It has been difficult, processing my dad’s death in an entirely new context. The months that followed his death, spent at home in New Jersey, were strange and almost surreal. Here, so far away from home, things seem clearer, and drastically—painfully and sickeningly—more real. Instead of being faced with the “new normal” sitting around the dinner table with my mother and siblings, I find myself thinking of home and my family, and then suddenly slapped with reality, wondering how can it be? When people ask about my family, I hesitate for a moment, considering how to begin. I think twice before sharing stories from summers and holidays and life growing up, or anything that will force me to speak about my father in the past tense. I feel unsettled, in this foreign land of life without my dad, a land that is now home.

There is a scene in The Magician’s Nephew, written by C.S. Lewis, where Digory pleads with Aslan to provide some cure for his mother’s sickness. Overwhelmed by his own grief and hopelessness, Digory finally looks up, from where he has been staring through tears at the Lion’s feet and claws, and sees that “great shining tears stood in the Lion’s eyes . . . They were such big, bright tears compared with Digory’s own that for a moment he felt as if the Lion must really be sorrier about his Mother than he was himself”.

Great shining tears stood in the Lion’s eyes . . . They were such big, bright tears compared with Digory’s own that for a moment he felt as if the Lion must really be sorrier about his Mother than he was himself.
— C.S. Lewis, The Magician's Nephew

I often find myself resigned—at least, in my mind—to God’s sovereignty over my dad’s death. I’ll sigh, and like Digory, keeping his eyes down and focused on the huge claws and feet of the lion, plead for a cure (probably more halfheartedly than Digory does). I know that the Lord is there. I know that the Lord is listening. But somehow, I almost doubt that the Lord cares—with any real, feeling affection—about my particular circumstances very much, considering the far-reaching range of circumstances dished out daily upon humanity.

But then, I am reminded continually of His grace, and of His love. “Pour out your heart like water before the presence of the Lord,” Jeremiah writes in the book of Lamentations. “Though He cause grief, He will have compassion according to the abundance of His steadfast love.”

Just like Digory, when he finally looked up into the face of Aslan and saw to his surprise, tears!—when I turn my heart and my eyes to the Lord and His Word, I realize: God is sorrier for my condition than I am. Of course, I don’t mean sorry in the way that I am sorry—my “sorrow” over my condition and circumstances is too often simple frustration over the discomfort or unfamiliarity of certain circumstances, and longing for temporary comfort, rather than a true grieving over the fallenness of this world and my own heart. But even when I grieve over death and sin properly, through the revealing light and wisdom of Scripture, still, even then, I cannot see as fully as He sees. I long desperately for the land described in The Great Divorce (also by C.S. Lewis), the land “not of questions, but of answers [where I] shall see the face of God.”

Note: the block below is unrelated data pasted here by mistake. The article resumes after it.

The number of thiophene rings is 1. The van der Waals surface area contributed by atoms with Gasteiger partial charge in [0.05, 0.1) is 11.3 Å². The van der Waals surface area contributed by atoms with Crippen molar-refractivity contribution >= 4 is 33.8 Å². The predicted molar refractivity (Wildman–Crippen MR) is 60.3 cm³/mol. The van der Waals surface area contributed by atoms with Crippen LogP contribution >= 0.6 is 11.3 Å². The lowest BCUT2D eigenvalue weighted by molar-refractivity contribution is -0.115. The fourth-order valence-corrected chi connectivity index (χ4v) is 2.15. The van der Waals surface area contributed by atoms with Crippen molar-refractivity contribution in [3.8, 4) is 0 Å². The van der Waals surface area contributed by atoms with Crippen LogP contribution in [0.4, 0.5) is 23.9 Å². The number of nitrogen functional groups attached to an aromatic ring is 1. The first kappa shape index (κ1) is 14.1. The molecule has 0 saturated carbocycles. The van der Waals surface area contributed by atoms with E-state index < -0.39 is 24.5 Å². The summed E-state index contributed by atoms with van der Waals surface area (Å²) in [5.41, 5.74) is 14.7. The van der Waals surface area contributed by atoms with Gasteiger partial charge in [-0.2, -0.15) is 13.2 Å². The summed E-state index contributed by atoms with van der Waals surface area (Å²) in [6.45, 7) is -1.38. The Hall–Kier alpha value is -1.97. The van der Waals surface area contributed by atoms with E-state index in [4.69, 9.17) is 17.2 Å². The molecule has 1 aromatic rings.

I long desperately for the land described in The Great Divorce (also by C.S. Lewis), the land ‘not of questions, but of answers [where I] shall see the face of God.’

Though the Lord has caused grief, He has had compassion on me, not only in the inexpressible wonder of bringing me to salvation, but in providing me over these past months with the greatest joy and contentment and encouragement and assurance that I have ever known. In realizing how shakeable so much of life is, I come to know the One who is unshakeable. In new and unfamiliar territories of life, He goes before me and He goes with me. I marvel even at the fact that in spite of unexpected and uncertain circumstances, He made a way for me to come to Jordan, and has even provided those walking a parallel path to remind me of His goodness.

There is grace through it all.

The Mother Who Turns Around

One summer day many years ago, driving down South Main Street in one or another of our colorful, A.C.-less minivans, my mother said, looking concerned, “I’m going to turn around.”

“Why?” I whined.

“There was a girl,” she said. “Outside of the Planned Parenthood back there. She was crying. I just think I should go back and see if she’s alright.”

Sweaty and miserable and tired of errands, I slouched down in my seat, huffing and puffing at the inconvenience of my mother’s thoughtfulness. This girl wasn’t my mother’s problem. But now she was my problem too.

We turned around, but the girl was gone. We finished our errands and drove home. My lousy attitude receded.

And yet, I haven’t forgotten this, even though it’s been at least a decade since those minutes in the minivan that I spent feeling sorry for myself, while my mother demonstrated her character and love for others.

My mother has been patient with me through twenty years of my terrible attitudes, stubbornness, lack of appreciation, lack of cooperation, self-absorption, carelessness, laziness, and ridiculous ideas (over a weekend in sixth or seventh grade I became convinced that I was called to be a film actress; this declaration was met with, “Well, if this is something that you really want to pursue, tell me how I can help,” rather than the pessimistic harangue about realistic dreams and required daily diligence that I’m inclined to give my siblings whenever they find themselves suddenly enthralled by some romantic ambition). She has encouraged me as I change my mind and my major and my life plan dozens of times. I’m thankful that she forced me to eat hot cereals and memorize scripture, and I’m ashamed at the way I resisted so many good things. She knew what was best for me. She still does, more often than not.

The Sunday before I left New Jersey for Jordan, an older woman at our church said, “Your mother is very strong. And very selfless, to let you leave. She’s so excited for you.”